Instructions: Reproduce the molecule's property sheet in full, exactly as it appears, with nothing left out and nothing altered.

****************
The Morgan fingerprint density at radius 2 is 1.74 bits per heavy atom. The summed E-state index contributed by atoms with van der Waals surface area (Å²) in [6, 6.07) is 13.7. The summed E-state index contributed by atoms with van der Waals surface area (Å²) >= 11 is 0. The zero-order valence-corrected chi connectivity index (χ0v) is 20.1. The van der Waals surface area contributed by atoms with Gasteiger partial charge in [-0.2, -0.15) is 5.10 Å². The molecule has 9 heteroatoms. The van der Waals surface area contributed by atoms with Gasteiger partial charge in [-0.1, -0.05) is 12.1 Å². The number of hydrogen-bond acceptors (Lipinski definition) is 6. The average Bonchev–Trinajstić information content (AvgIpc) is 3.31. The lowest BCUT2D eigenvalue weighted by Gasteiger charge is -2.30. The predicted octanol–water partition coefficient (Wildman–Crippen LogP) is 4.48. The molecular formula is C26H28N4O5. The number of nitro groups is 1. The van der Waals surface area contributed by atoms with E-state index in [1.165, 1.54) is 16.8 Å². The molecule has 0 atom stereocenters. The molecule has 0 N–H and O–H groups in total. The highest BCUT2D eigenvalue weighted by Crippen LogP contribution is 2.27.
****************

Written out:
The Morgan fingerprint density at radius 2 is 1.74 bits per heavy atom. The summed E-state index contributed by atoms with van der Waals surface area (Å²) in [6, 6.07) is 13.7. The summed E-state index contributed by atoms with van der Waals surface area (Å²) >= 11 is 0. The zero-order valence-corrected chi connectivity index (χ0v) is 20.1. The van der Waals surface area contributed by atoms with Gasteiger partial charge in [-0.2, -0.15) is 5.10 Å². The molecule has 9 heteroatoms. The van der Waals surface area contributed by atoms with Gasteiger partial charge in [-0.1, -0.05) is 12.1 Å². The number of hydrogen-bond acceptors (Lipinski definition) is 6. The average Bonchev–Trinajstić information content (AvgIpc) is 3.31. The lowest BCUT2D eigenvalue weighted by Gasteiger charge is -2.30. The predicted octanol–water partition coefficient (Wildman–Crippen LogP) is 4.48. The molecular formula is C26H28N4O5. The number of nitro groups is 1. The van der Waals surface area contributed by atoms with E-state index in [1.165, 1.54) is 16.8 Å². The molecule has 0 atom stereocenters. The molecule has 0 N–H and O–H groups in total. The highest BCUT2D eigenvalue weighted by Crippen LogP contribution is 2.27.